mar 20th. Parke
He
�mug i
in
cheduled
' Hendrix Theatre under the aegis of the Studen
��on Artists Series. The artist's tour this seaso.
under
nent.
season
the direction
Park
of
evidence on
to appear at
t
season
Columbia Artists
He is
many
outstanding
enmg is playing on the
"i many universities and colleges.
� with students that he has had
ments with most of tht
- ol higher learning.
first European tour he made debuts in
Oxford, Cambridge, Paris, Amsterdam and
na. Twice he has toured Japan and visited
aka and othe
1 a 11 k
H
mu
Un In-
n,
Japan
�r cities.
Iond, young artist is California-born.
k up the guitar at age eleven, motivated by
the playing of his cousin, American
first
guitarists,
i leledonii
I'Ulpn
w ere
and
�er
Jack Marsh:
lack Marshall. Parkening'
he Spanish concert
i.
his
atta
i
� n-
Judges inc
Mar, Cast
guitari
Pepe Romero. From the beginning
manifested the phenomenal affinity for his
instrument that characterize- the virtuoso-to-be,
working voluntarily with his guitar and with
untiring enthusiasm fur many hours each dav.
Vfter the first year of ?tud, Parkening gave his
tirst recital. His program ot Bach, Scarlatti and
Ubeniz prompted a critic to exclaim, "Although
twelve, he ha- a musical feeling, a command
instrument, and a self-assurance seldom
by most adult musicians
?urteen he entered the annual state-wide
ol the Young Musicians Foundation.
'uded Jascha Heifetz, Gregor Piatigorsky,
'Inuovo-Tedesco and others. The Founda-
t hat time ottered no category in which
t- could compete; but so impressed were the
- with Parkening's virtuosity that he was
duled as a special "out-of-competition" perlor-
His excellence in the Bach Chaconne was the
si nsation ol the auditions. It won for him the
interest and respect of many celebrated, older
musicians present.
In particular the auditions were the beginning ot
a warm friendship vviTh" Mario �astehnrrovoTetrero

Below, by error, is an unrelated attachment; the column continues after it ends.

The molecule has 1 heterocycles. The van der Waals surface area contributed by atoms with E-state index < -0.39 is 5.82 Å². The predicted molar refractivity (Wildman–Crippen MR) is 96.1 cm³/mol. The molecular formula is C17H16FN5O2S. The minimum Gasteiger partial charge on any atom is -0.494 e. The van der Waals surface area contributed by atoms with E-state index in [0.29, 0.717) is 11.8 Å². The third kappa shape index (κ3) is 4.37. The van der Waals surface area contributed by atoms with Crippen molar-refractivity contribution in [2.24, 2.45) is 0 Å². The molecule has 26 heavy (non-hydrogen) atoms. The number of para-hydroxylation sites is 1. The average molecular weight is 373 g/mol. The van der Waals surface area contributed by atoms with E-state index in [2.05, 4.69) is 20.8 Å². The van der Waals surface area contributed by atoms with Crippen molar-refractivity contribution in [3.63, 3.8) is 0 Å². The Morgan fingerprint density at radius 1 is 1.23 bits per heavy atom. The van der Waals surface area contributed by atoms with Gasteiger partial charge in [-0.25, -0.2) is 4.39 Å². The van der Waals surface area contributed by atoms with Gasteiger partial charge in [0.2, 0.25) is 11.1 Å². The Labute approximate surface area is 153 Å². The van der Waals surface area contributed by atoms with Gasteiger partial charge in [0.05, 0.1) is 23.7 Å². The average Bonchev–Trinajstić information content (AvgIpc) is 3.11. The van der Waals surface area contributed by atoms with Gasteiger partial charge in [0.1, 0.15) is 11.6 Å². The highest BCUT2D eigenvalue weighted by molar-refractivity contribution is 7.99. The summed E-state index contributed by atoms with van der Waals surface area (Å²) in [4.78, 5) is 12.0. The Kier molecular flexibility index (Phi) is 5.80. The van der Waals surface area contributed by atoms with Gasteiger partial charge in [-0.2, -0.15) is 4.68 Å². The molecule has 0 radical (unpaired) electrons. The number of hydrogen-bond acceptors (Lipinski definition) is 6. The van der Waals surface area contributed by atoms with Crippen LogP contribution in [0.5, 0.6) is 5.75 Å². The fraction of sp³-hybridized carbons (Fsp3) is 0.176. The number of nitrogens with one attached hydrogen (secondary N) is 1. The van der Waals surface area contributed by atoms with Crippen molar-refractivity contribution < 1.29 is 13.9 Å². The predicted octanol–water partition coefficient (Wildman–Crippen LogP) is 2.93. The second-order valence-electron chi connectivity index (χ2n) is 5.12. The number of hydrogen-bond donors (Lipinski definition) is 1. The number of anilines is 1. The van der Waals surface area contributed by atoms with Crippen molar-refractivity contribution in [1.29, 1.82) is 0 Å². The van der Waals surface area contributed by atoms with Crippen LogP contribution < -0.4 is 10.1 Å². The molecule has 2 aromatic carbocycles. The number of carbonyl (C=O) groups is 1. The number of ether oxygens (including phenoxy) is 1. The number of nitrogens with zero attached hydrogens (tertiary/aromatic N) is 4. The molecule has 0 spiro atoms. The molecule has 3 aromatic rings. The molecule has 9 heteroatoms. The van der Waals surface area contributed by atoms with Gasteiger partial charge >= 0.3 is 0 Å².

It was this composer's Concerto in D with which
Parkening made his formal concert debut under
auspices ol the Young Musicians Foundation of Los
ngeles. This acclaimed appearance led at once to
engagements with the Los Angeles Philharmonic
Orchestra, the Pasadena Symphony Orchestra and
numerous other orchestras in Southern California.
W ith Utter- from Castelnuovo-Tedesco and cellist
ph Schuster, and a tape of his performance of
the Concerto in D as his credentials, Parkening was
accepted as a scholarship student by Andres Segovia
in a Master Class at the University of California at
Berkeley. Segovia chose him from three hundred
students present to perform daily before the class,
and later selected him as soloist when the Master
Class was televised nationally.
In January 1966 the artist gave the world
premiere of the Second Concerto in C for Guitar
and Orchestra by Castelnuovo-Tedesco. Walter Arlen
of the Los Angeles Times wrote: "It is music by a
irtuoso for a virtuoso suggesting that other
virtuoso, Segovia It was in this period that
Parkening took up academic and musical studies at
the University of Southern California; and he again
attended on full scholarship a Segovia Master
Classthis time at the Winston Salem, North
Carolina School of the Arts.
In July 1968 Parkening was named one of the
outstanding young artists of the year by High
Fidelity Magazine. The following September he
signed with Columbia Artists Management for his
first concert tour of the United States and Canada.
The artist's international celebrity has been
greatlv increased by five stunning recordings for
Angel Records. "In the Classic Style" and "In the
Spanish Style" were released in November 1968.
There followed "Romanza" and "Parkening Plays
Bach For the latter the artist did his own
transcriptions. This recording joined the list of
best-selling classical recordings throughout the
United States and maintained its high position for
many weeks. In the fall of 1974, saluting the artist
a- a best seller, Angel issued another disc, "The
Christopher Parkening Album" which features
the most outstanding selections from earlier albums.
Angel's newest recording is an album of Baroque
and French Impressionist music by Handel,
Couperin, Scarlatti, Weiss, Visee, Ravel, Debussy,
Satie and Poulenc. The disc, titled "Parkening and
the Guitar" was distributed in November 1976.
In the autumn of 1968 Parkening was invited by
Segovia to serve with him on the judges' panel at
the International Guitar Competition in Santiago de
Compostela, Spain. At Segovia's request he gave
two concerts and at each the great maestro
personally presented him to the Spanish audiences.